Evaluating how Gender Justice can transform lives

Evaluations help us understand the effectiveness of projects, documenting the successes and challenges of working in a particular way. The evaluation of the first phase of the Nazareth Centre for Rehabilitation’s From Gender Based Violence to Gender Justice and Healing project (Gender Justice and Healing) is available here: https://iwda.org.au/resource/from-gender-based-violence-to-gender-justice-and-healing-project-phase-1-evaluation-report/. It examines a model that is demonstrating real success toward ending violence against women and improving women’s opportunities for leadership and decision making.

The Nazareth Centre for Rehabilitation aims to contribute to nation building in the Autonomous Region of Bougainville by encouraging relationships founded on respect and dignity and by increasing citizen responsibility. Working in partnership with International Women’s Development Agency, the Nazareth Centre implemented the first phase of Gender Justice and Healing project from April 2015–March 2018. The project builds community-based capacity to prevent and respond to family, sexual and other forms of violence by addressing the root causes of gender inequality.

The project takes a comprehensive and multi-track approach, focusing on practical and strategic solutions and ways of working. Bougainville Women Human Rights Defenders (WHRDs) are leading responses to, and prevention of, family and sexual violence through work with government and communities. Women and men are preventing family and sexual violence at community level by promoting shared power and decision making between women and men, including through work by male advocates. A school-based program promotes gender equality and respectful relationships with children.

The evaluation highlighted the effectiveness of the model for communities and individuals. It found that the project demonstrated ‘excellent performance’ by exceeding or meeting 10 of its 12 targets and sub-targets. The evaluation looked at the kinds of changes that were taking place in communities where the project’s WHRDs and male advocates had been working. Some examples include:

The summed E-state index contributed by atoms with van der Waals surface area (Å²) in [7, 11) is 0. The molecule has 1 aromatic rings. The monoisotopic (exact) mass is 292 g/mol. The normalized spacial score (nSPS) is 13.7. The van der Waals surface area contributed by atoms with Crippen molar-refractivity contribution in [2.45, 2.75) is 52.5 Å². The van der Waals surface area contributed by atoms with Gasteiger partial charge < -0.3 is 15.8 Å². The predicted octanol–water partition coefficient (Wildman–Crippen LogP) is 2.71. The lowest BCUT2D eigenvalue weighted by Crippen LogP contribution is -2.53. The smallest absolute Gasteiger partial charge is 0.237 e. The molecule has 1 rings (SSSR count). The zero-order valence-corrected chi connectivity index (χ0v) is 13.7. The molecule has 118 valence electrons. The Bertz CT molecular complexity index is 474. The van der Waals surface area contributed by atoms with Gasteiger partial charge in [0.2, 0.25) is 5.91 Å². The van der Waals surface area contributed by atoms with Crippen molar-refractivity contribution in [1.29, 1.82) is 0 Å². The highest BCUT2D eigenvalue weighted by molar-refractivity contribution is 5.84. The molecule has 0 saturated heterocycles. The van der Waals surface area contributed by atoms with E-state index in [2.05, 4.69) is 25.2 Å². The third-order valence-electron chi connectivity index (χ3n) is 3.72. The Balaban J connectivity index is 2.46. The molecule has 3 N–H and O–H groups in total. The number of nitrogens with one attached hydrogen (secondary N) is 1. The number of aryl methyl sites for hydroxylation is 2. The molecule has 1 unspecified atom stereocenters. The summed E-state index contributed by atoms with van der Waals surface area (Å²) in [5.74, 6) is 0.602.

• Instances of reductions in sorcery accusation-related killing and family and sexual violence.
  • A growth in citizen understanding of the seriousness of family and sexual violence, the need to stop it and the availability of safe houses, counselling services and referral pathways.
  • Communities reporting reductions in teenage pregnancy, early marriage and drug use.
The president of Bana Women Human Rights Defenders, a young WHRDs, is leading her group at the Bougainville WHRDs Forum (Siwai, November 2017). Photo: Harjono Djoyobisono/IWDA.

The project has also had a significant impact on community leadership. In 2017, 34 communities elected WHRDs as community government ward representatives. This means that almost three-quarters of the 47 community governments in North and South Bougainville include WHRDs. Additionally,16 male advocates became community government ward representatives. The evaluation concluded that training as WHRDs and male advocates helps enable women and men to move into other spaces where they can be proactive leaders, participate in decision making and act as change agents. The evaluation also highlighted the importance of quality and content of training in ensuring positive change and building capacity of WHRDs and male advocates.

Examples of outcomes resulting from the transformation of individuals participating in the project include:

  • Individual survivors and perpetrators of family and sexual violence, whose lives have been transformed by training and counselling, going on to influence others to make positive changes in their lives.
  • Former perpetrators being transformed to the extent that they take action in their communities to protect and help survivors of family and sexual violence, or become male advocates.
  • WHRDs having the skills and confidence to challenge injustices, demonstrate leadership in a wide variety of community projects, take on the responsibility of defending other women and keeping other women safe from further violence.

The evaluation recommended continuing the comprehensive, strengths-based approach of the first phase and made some recommendations to build on the project’s success into Phase 2.

Phase 1 of the project directly reached 21,888 people from 71 communities (13,163 women and girls including 31 with disabilities and 8,725 men and boys including 19 with disabilities). The project addressed the needs of diverse women, girls, men and boys across Bougainville, including in very remote communities.

Women leaders at the Bougainville WHRDs Forum, Siwai (November 2017). Photo credit: Harjono Djoyobisono/ IWDA

The From Gender Based Violence to Gender Justice and Healing project is supported by the Australian Government in partnership with the Autonomous Government of Bougainville and Government of Papua New Guinea as part of the Pacific Women Shaping Pacific Development program.